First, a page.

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(Talk) Stephen Robertson [on Information Searching]

Talks by Stephen Robertson at Hokkaido University, July 28 2017

Date: 28 July 2017 (Fri) 15:00-17:00

Venue: IST Building, room A21

Title      Search: then and now  with particular reference to the web

Nowadays, we take web search engines for granted. For many people,
their favourite search engine (Google or some other) is their primary
or even sole entry-point to the web. Not only that – it also, in some
sense, is the web: what you find by searching is indistinguishable, or
at least not distingushed, from the search engine itself. In this
talk, I will attempt to chart how we have reached this point. To
start with, I will go back before search engines or the web even
existed – indeed, before computers existed. Card catalogues in
libraries, printed indexes, punched cards (some mechanically sorted,
some used purely manually) have all played a role in how we see the
search task. In the computer era, but before the internet or the web,
we started exploring the idea of computer searching, particularly in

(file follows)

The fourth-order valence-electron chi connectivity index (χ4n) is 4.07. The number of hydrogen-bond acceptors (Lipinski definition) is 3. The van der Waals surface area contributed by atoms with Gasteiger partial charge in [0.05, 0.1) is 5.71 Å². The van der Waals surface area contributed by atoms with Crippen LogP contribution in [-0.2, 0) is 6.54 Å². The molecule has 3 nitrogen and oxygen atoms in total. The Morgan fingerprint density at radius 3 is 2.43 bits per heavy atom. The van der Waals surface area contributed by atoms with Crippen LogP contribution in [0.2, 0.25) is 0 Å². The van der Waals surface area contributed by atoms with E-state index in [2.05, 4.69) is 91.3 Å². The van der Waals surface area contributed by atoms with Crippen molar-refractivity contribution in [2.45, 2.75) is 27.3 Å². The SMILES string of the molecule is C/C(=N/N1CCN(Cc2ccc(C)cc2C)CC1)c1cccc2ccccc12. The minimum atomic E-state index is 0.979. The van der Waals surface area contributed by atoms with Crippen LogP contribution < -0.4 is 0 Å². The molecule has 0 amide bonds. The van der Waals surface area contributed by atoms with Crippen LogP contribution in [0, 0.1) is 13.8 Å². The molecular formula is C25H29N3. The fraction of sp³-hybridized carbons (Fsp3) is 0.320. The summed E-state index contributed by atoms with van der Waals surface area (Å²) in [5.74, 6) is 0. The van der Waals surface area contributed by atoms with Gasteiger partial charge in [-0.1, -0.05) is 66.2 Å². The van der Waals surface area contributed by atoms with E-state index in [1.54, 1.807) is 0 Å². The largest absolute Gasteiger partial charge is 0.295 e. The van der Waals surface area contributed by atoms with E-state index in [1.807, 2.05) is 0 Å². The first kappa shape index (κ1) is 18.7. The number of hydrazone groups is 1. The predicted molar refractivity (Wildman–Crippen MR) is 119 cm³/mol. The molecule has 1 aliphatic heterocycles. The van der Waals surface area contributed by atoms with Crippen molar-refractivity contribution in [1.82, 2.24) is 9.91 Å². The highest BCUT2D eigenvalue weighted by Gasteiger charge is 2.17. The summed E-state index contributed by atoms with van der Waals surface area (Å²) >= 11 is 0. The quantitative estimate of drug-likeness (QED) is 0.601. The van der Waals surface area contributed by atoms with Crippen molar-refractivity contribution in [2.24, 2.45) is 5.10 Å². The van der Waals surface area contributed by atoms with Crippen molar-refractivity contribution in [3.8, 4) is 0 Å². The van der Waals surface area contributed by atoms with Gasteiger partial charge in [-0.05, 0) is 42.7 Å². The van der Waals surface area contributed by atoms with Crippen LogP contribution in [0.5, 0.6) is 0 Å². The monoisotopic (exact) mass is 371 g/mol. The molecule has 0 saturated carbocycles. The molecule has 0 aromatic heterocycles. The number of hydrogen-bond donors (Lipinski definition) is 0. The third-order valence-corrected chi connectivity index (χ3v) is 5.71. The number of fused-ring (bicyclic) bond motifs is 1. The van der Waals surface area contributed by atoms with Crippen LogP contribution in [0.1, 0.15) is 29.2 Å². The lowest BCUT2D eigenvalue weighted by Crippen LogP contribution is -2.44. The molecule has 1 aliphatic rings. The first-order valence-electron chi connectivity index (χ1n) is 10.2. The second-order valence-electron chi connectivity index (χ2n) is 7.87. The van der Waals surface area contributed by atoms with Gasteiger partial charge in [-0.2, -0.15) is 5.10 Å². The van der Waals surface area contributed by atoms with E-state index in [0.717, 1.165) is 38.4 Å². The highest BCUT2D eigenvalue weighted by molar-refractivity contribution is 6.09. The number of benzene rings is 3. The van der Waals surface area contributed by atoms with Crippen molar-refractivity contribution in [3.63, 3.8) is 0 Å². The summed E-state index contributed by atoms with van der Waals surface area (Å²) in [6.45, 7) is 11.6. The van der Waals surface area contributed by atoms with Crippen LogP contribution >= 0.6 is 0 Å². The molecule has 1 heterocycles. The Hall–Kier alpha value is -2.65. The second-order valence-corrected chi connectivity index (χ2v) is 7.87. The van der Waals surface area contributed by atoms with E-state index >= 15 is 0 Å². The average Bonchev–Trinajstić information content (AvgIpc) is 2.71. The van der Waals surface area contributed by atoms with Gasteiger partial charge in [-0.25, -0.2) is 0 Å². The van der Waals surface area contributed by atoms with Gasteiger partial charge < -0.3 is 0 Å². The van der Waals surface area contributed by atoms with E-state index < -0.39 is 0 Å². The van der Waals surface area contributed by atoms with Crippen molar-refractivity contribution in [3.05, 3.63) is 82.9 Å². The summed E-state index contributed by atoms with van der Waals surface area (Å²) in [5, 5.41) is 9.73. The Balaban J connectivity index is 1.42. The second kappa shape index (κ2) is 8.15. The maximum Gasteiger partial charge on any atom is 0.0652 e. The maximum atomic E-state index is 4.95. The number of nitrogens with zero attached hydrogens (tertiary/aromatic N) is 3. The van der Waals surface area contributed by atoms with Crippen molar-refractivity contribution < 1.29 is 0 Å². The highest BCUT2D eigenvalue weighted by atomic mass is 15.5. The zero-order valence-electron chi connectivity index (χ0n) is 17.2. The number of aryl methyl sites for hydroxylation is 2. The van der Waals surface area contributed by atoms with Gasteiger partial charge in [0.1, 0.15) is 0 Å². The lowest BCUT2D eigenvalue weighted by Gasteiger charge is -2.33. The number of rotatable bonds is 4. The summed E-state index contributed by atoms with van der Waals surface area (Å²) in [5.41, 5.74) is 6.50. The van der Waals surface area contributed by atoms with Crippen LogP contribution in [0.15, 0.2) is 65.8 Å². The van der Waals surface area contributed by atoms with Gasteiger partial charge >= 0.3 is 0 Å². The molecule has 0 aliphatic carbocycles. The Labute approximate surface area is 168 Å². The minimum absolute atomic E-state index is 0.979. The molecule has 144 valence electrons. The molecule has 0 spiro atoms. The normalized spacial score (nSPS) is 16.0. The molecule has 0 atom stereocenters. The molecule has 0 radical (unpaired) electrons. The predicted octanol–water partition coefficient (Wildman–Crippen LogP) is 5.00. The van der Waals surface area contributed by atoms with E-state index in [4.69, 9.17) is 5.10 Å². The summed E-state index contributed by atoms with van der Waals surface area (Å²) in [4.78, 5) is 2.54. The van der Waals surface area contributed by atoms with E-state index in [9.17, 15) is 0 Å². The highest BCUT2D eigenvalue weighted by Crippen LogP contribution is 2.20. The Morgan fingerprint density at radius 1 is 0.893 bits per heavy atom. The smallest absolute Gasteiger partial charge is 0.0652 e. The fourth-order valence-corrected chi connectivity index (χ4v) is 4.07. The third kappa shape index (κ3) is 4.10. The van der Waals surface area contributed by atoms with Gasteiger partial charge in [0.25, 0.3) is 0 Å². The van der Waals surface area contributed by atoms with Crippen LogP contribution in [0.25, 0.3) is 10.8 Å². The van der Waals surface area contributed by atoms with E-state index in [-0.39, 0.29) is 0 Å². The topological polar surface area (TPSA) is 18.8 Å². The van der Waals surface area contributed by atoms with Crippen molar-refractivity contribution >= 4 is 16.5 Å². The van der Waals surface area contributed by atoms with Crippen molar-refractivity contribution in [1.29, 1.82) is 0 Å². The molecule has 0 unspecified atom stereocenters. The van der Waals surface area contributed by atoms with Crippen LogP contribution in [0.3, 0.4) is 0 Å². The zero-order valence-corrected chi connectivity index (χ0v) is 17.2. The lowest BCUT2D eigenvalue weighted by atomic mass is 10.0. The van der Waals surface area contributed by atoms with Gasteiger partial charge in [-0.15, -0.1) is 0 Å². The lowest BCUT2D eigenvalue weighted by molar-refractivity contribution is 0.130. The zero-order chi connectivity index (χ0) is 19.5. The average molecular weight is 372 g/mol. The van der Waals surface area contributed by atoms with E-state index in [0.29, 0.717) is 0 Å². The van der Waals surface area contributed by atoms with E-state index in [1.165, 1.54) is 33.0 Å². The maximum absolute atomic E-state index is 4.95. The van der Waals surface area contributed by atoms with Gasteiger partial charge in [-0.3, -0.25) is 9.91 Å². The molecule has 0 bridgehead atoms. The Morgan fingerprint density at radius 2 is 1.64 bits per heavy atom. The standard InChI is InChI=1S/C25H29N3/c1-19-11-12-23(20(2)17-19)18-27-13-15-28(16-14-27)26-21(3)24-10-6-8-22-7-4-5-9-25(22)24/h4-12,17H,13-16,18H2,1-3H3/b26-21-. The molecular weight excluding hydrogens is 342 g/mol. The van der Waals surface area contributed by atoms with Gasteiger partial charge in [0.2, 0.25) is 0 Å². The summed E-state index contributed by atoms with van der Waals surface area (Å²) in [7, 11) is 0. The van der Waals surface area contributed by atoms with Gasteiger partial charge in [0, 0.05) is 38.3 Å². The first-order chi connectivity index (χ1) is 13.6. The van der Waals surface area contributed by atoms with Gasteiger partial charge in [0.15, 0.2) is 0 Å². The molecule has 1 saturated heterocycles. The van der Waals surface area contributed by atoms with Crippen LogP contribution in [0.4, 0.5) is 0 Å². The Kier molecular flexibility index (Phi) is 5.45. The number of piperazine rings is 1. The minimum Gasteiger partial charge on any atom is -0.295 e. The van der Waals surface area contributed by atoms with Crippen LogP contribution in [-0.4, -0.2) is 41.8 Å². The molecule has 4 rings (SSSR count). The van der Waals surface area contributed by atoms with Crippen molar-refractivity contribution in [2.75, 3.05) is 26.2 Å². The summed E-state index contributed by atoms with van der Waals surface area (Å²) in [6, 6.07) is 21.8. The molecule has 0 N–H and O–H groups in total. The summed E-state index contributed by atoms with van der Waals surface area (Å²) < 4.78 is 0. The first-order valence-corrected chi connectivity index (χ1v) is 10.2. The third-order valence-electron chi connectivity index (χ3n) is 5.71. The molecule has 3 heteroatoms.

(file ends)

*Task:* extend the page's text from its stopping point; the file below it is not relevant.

relation to abstracts of scientific papers. When the web came along,
web search engines began to emerge, but they took a little longer to
become mainstream, and then to discover a viable business model. But
as both these things happened, a rather extraordinary series of
feedback loops began to shape and mould the search experience. The
most obvious loop is that between the search engine and the population
of searchers. The way search engines work, as seen by us the users,
has had a profound effect on our notion of what search is and how we
might use it; and on the other hand, the search engines have responded
to and learnt from their users, to an extraordinary extent. Other
feedback loops can be indentified, one involving website designers and
another advertisers, each interacting with (influencing and being
influenced by) the search engines. The consequence is that the modern
search engine feels a thousand miles or years removed from its library
science forebears. I will end with a novel way to think about what
web search engines do.

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